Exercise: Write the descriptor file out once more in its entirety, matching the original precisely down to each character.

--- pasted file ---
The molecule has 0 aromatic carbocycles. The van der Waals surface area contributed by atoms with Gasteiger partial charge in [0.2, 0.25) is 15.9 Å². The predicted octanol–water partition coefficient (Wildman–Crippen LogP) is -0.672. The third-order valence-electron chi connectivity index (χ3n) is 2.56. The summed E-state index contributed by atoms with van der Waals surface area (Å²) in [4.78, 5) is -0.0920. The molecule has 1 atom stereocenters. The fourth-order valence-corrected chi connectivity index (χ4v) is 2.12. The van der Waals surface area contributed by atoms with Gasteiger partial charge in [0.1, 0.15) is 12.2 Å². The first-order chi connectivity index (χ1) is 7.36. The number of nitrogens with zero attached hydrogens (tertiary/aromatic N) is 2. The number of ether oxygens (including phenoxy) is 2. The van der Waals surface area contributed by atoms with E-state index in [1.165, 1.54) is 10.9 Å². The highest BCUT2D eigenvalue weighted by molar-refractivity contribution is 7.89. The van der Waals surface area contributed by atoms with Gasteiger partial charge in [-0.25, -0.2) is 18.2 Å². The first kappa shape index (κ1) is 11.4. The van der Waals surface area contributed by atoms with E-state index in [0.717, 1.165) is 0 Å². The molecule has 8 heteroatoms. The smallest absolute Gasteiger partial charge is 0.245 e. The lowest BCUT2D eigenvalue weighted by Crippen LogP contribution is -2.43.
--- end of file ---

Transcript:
The molecule has 0 aromatic carbocycles. The van der Waals surface area contributed by atoms with Gasteiger partial charge in [0.2, 0.25) is 15.9 Å². The predicted octanol–water partition coefficient (Wildman–Crippen LogP) is -0.672. The third-order valence-electron chi connectivity index (χ3n) is 2.56. The summed E-state index contributed by atoms with van der Waals surface area (Å²) in [4.78, 5) is -0.0920. The molecule has 1 atom stereocenters. The fourth-order valence-corrected chi connectivity index (χ4v) is 2.12. The van der Waals surface area contributed by atoms with Gasteiger partial charge in [0.1, 0.15) is 12.2 Å². The first-order chi connectivity index (χ1) is 7.36. The number of nitrogens with zero attached hydrogens (tertiary/aromatic N) is 2. The number of ether oxygens (including phenoxy) is 2. The van der Waals surface area contributed by atoms with E-state index in [1.165, 1.54) is 10.9 Å². The highest BCUT2D eigenvalue weighted by molar-refractivity contribution is 7.89. The van der Waals surface area contributed by atoms with Gasteiger partial charge in [-0.25, -0.2) is 18.2 Å². The first kappa shape index (κ1) is 11.4. The van der Waals surface area contributed by atoms with E-state index in [0.717, 1.165) is 0 Å². The molecule has 8 heteroatoms. The smallest absolute Gasteiger partial charge is 0.245 e. The lowest BCUT2D eigenvalue weighted by Crippen LogP contribution is -2.43.